There are always a host of activities taking place, from pond dipping to wood carving to boat safaris, and they also run seasonal events – check their calendar for details. There’s also a rather lovely pub next door – The Black Rabbit…. just saying!
16 minutes drive away and you reach the 3,500 acre Knepp Estate, owned by the Burrell family for over 220 years. In 2001 they embarked on a ‘rewilding’ project, using grazing animals and restoring natural water courses in order to increase wildlife in the area. It’s triggered a return of rare species, including nightingales, peregrine falcons, turtle doves and purple emperor butterflies.
There are lots of footpaths that weave through 16 miles of the Knepp Estate, allowing you to see the effects of the rewilding project up close. Kids (and adults!) will also enjoy the five tree-viewing platforms which give fabulous, panoramic views of the surrounding countryside.
Just four miles away, the RSPB site at Pulborough Brooks offers the chance to explore grasslands, pools, wildflower meadows and newly restored heathland.
The visitor centre is open year-round and there are some wonderful wildlife viewing opportunities – check out their seasonal calendar to find out what you might spot.
Warren Hill Park , 6 minutes drive away, is a recreational green space owned by the National Trust. A classic small forestry estate, you can still recognise small plantations of softwoods, hazel and sweet chestnut coppice, and beautiful straight oaks as well as semi-natural woodland.
There are plenty of broad paths, grassy glades and a small pocket of heathland and kids will love hunting for wildlife while you picnic under the trees.
The 100 miles (160 Km) long South Downs Way is a National Trail that follows the old routes and droveways along the chalk escarpment and ridges of the South Downs. Every section of it offers something different and the 48 mile stretch through West Sussex, and the areas closest to Skoolie Stays, are no exception.
Upwaltham (27 minutes drive) to Amberley is a 6.5 mile hike, taking you over Burton Down, Westburton and Bury Hill before dropping down to the River Arun. This is one of the two places where the muddy waters of the Weald have cut their way through the chalky mass of the South Downs and are a haven for wildlife.
It’s a tough climb out of Amberley as you head on the 6 mile hike towards Washington. From there it’s a 7.5 mile hike towards Washington – a hike that gives you the chance to spot the hill fort at Chanctonbury (see above).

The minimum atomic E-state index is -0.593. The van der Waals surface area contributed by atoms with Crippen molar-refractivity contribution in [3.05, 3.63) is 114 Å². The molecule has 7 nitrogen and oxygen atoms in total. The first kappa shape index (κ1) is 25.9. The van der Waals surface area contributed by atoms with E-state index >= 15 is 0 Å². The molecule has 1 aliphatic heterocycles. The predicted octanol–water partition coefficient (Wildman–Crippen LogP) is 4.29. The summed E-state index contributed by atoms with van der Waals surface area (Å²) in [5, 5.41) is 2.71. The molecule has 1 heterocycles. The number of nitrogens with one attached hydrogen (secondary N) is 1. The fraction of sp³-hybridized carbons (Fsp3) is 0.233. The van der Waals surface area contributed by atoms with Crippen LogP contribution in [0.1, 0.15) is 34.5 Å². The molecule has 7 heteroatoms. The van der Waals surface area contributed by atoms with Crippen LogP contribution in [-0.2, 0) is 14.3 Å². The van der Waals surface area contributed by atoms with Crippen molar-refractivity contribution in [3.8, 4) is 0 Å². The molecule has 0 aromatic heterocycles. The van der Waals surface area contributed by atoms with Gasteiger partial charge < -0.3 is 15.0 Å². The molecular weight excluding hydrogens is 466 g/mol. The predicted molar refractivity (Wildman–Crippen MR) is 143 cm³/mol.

There are some great options for mountain biking in West Sussex: the wide chalky trails of the South Downs Way, the woodland areas of Houghton or the Steyning Downland Scheme, a number of trails with varying degrees of difficulty, carefully planned, built and maintained by local volunteers and riders.
For serious mountain bikers, there are plenty of longer rides. A favourite of ours is Mountain Biking magazine’s: South Downs (MBUK 315) which takes you past Cissbury Ring. Stunning views! For other ideas you can check out Trailforks or Outdoor Active West Sussex suggestions.
Wiston Estate has been farmed by the Goring family since 1743. The ancient chalk downland produces exceptional fruit and their cuvées, both Vintage and Non-Vintage, are delicious.
They offer a variety of tours from the winery, where guests can learn about the wine production, taste the award-winning wines or enjoy the Landscape and Nature tours which take in the wider estate. There is also a lovely eatery: The Chalk Restaurant. It serves up seasonal and locally sourced dishes in a refurbished barn.
Nutbourne is a family run, boutique vineyard and winery with a range of award winning still and sparkling wines. They focus on biodiversity, carbon neutral in the vineyard and reduced footprint from production and distribution.
It is a lovely place to visit, with wildflower meadows, alpacas, lakes, places to picnic and stunning views along the vineyard trail. In the Summer they run guided tours and tastings
Kinsbrook Vineyard is a relatively new vineyard that was founded in 2014 by the Beckett family. It describes itself as young and progressive and they have worked hard to create an inclusive space to teach about minimal-interventionalist, regenerative practices.
They have a KIN Cafe Bar, where you can try a glass of their wine, or pick up a bottle (or more!) to take away. There is also supper clubs, Sunday afternoon events (summer only) and a farm shop and eatery.
Arundel Brewery creates award-winning beers and their Brewhouse Project is the perfect place to try beers from the brewery alongside delicious homemade food.
They also hold regular events here such as Jazz Thursdays, DJ Friday nights and regular invite street food pop ups to share the site.
Hepworth brews a range of lagers, bitters, pale ales, and stouts. They offer tours to groups and also have a Tap Room selling their beers, as well as others, local wines, gin and ciders.